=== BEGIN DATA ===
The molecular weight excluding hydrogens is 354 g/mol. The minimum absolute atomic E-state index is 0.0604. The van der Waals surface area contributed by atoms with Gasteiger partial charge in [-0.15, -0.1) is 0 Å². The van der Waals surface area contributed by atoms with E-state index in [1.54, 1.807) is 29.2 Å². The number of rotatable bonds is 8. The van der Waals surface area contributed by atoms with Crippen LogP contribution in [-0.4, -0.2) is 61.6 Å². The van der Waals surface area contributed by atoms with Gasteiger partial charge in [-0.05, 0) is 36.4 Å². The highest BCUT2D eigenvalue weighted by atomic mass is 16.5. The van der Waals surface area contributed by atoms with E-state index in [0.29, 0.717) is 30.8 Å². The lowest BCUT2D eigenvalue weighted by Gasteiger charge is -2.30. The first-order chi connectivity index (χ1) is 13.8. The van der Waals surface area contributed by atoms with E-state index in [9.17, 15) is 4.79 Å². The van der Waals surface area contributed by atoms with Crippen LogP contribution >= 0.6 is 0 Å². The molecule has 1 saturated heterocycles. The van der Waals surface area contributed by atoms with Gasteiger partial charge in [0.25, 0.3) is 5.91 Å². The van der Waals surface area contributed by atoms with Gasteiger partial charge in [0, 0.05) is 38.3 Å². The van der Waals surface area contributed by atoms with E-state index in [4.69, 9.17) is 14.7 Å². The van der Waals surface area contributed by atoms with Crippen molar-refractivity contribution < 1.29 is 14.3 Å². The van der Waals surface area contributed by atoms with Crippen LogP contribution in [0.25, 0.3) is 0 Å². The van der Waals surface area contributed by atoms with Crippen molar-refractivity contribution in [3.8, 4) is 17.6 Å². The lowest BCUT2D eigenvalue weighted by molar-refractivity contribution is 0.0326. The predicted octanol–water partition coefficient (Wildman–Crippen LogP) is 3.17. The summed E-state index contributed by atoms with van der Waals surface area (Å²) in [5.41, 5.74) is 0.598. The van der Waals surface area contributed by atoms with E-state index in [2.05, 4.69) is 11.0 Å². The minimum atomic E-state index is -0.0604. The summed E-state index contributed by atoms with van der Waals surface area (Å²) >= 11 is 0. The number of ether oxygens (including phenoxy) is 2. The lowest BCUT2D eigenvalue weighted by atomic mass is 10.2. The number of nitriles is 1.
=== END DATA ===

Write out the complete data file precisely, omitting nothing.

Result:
The molecular weight excluding hydrogens is 354 g/mol. The minimum absolute atomic E-state index is 0.0604. The van der Waals surface area contributed by atoms with Gasteiger partial charge in [-0.15, -0.1) is 0 Å². The van der Waals surface area contributed by atoms with E-state index in [1.54, 1.807) is 29.2 Å². The number of rotatable bonds is 8. The van der Waals surface area contributed by atoms with Crippen LogP contribution in [-0.4, -0.2) is 61.6 Å². The van der Waals surface area contributed by atoms with Gasteiger partial charge in [-0.05, 0) is 36.4 Å². The highest BCUT2D eigenvalue weighted by atomic mass is 16.5. The van der Waals surface area contributed by atoms with E-state index in [0.29, 0.717) is 30.8 Å². The lowest BCUT2D eigenvalue weighted by Gasteiger charge is -2.30. The first-order chi connectivity index (χ1) is 13.8. The van der Waals surface area contributed by atoms with E-state index in [9.17, 15) is 4.79 Å². The van der Waals surface area contributed by atoms with Crippen LogP contribution >= 0.6 is 0 Å². The molecule has 1 saturated heterocycles. The van der Waals surface area contributed by atoms with Gasteiger partial charge in [0.25, 0.3) is 5.91 Å². The van der Waals surface area contributed by atoms with Gasteiger partial charge in [0, 0.05) is 38.3 Å². The van der Waals surface area contributed by atoms with E-state index in [4.69, 9.17) is 14.7 Å². The van der Waals surface area contributed by atoms with Crippen molar-refractivity contribution < 1.29 is 14.3 Å². The van der Waals surface area contributed by atoms with Crippen LogP contribution in [0.25, 0.3) is 0 Å². The van der Waals surface area contributed by atoms with Crippen molar-refractivity contribution in [3.8, 4) is 17.6 Å². The lowest BCUT2D eigenvalue weighted by molar-refractivity contribution is 0.0326. The predicted octanol–water partition coefficient (Wildman–Crippen LogP) is 3.17. The summed E-state index contributed by atoms with van der Waals surface area (Å²) in [5.41, 5.74) is 0.598. The van der Waals surface area contributed by atoms with E-state index in [2.05, 4.69) is 11.0 Å². The minimum atomic E-state index is -0.0604. The summed E-state index contributed by atoms with van der Waals surface area (Å²) >= 11 is 0. The number of ether oxygens (including phenoxy) is 2. The lowest BCUT2D eigenvalue weighted by atomic mass is 10.2. The number of nitriles is 1.